From Iceland — Athöfn: The 4-Day Eco-Social Festival In The South Of Iceland

Athöfn: The 4-Day Eco-Social Festival In The South Of Iceland

Published July 2, 2018

Athöfn: The 4-Day Eco-Social Festival In The South Of Iceland
Phil Uwe Widiger
Photo by
Sara G. Amo
Peter Tallberström
Réka Raffay

There are many challenges planet Earth faces today: waste, plastic, global warming and the destruction of nature, to mention a few. Many people dream about being able to help cure the environment. This summer, you will have an extraordinary chance to do so.

Action and ceremonies

The ecosocial festival “Athöfn” takes place in the south of Iceland from July 26th to 29th. The name means both action and ceremony, and that’s exactly what it is all about.

“The festival is about taking action for and celebrating life,” explains festival manager Mörður “Moli” G.Ott. “We are building up fertility in the land and charging up our spirits with systematic celebration of ourselves and our environment. We have access to plenty of materials that Icelandic society does not value, but with the skill gathered at this event we can create great things from them.”

The sands of the south

The festival will take place on the land of “Sandar Suðursins” (“Sands of the South”) that the country of Ölfus loaned to the Töfrastaðir association, which promotes permaculture and responsible living. It will help turn the 50,000 square meters of sand and lava fields into diverse forest.

“Among other things, the land contains a ceremonial space with sweat lodge, fire pits and area to be developed as ceremony holders see fit,” Moli says. “There’s also a great outdoor kitchen named the ‘Sandwitch’ which looks like a crashed spaceship, half in a sandy hill, and an outdoors ‘playground’ where we collect building materials which participants can use to build whatever their creative minds come up with.”

Doing it again, only better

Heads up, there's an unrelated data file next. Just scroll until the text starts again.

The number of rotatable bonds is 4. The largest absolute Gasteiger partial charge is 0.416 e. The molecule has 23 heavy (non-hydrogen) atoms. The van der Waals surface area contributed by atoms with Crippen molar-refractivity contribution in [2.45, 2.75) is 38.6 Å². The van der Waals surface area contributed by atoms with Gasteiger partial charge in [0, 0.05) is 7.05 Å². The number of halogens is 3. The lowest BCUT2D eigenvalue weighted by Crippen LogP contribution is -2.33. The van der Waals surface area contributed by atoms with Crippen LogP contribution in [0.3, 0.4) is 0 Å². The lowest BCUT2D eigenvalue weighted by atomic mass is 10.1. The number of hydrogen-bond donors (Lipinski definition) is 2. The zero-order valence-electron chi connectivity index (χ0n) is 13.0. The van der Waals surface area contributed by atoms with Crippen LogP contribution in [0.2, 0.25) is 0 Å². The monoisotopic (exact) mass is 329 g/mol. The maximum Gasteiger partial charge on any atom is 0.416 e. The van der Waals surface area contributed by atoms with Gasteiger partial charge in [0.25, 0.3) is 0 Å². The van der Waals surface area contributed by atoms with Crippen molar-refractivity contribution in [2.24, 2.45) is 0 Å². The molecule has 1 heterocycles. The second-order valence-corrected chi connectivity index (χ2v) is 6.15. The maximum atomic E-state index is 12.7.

Sandar Suðursins was also the venue for last year’s Nordic Permaculture Festival (NPF) which is held every year in the Nordic countries. It focuses on skillsharing based around permaculture. Athöfn will benefit from the lessons learned at the NPF.

“Our team experience was that we tried to set up too many things at once and simple solutions served us best,” Moli recalls. “At Athöfn we will work with what we have, turning the extensive materials that society disregards into examples of intellectual solutions that improve lives.”

Contributors are welcome

Athöfn will accept volunteers that will have specific tasks for half a day but anyone who wants to be part of the project is welcome in the month of July and early August. “The only condition is that people participate in some way towards what is happening,” Moli says. “Singing by the fire or helping building are equal to us as both create a better environment for life.”

A jack of many trades

Athöfn is an ambitious project that aims to show how much is possible with a little budget but a lot of knowledge. Moli describes himself a jack of many trades, as he has a little experience in many fields. He has also been legally disable since 2003, but he keeps his neurological problems under control with diet and spiritual exercise.

“I studied horticulture with focus on hydroponics at the gardening department of the agricultural university in Iceland,” the festival manger says. “There, I realized how far behind Iceland is in growing knowledge and connection to nature. I delved into permaculture and left the school to travel between countries to learn and experience.”

Creating environmental awareness

This summer will be the chance for anyone to create a better environment and increase the fertility of the land of Sandar Suðursins by using materials that society has thrown away, such as branches trimmed in homegardens, grass cuttings, compost from homes, transport pallets and more.

“We want to bring people to this land to experience and explore nature, helping them to find their connection to their natural environment and create environmental awareness,” Moli finishes. “We do this by sharing the knowledge and wisdom and gaining many times more from our guests and co-creators.”

Check out the event on Facebook. Apply as a volunteer here. Support the festival on Karolina Fund here.

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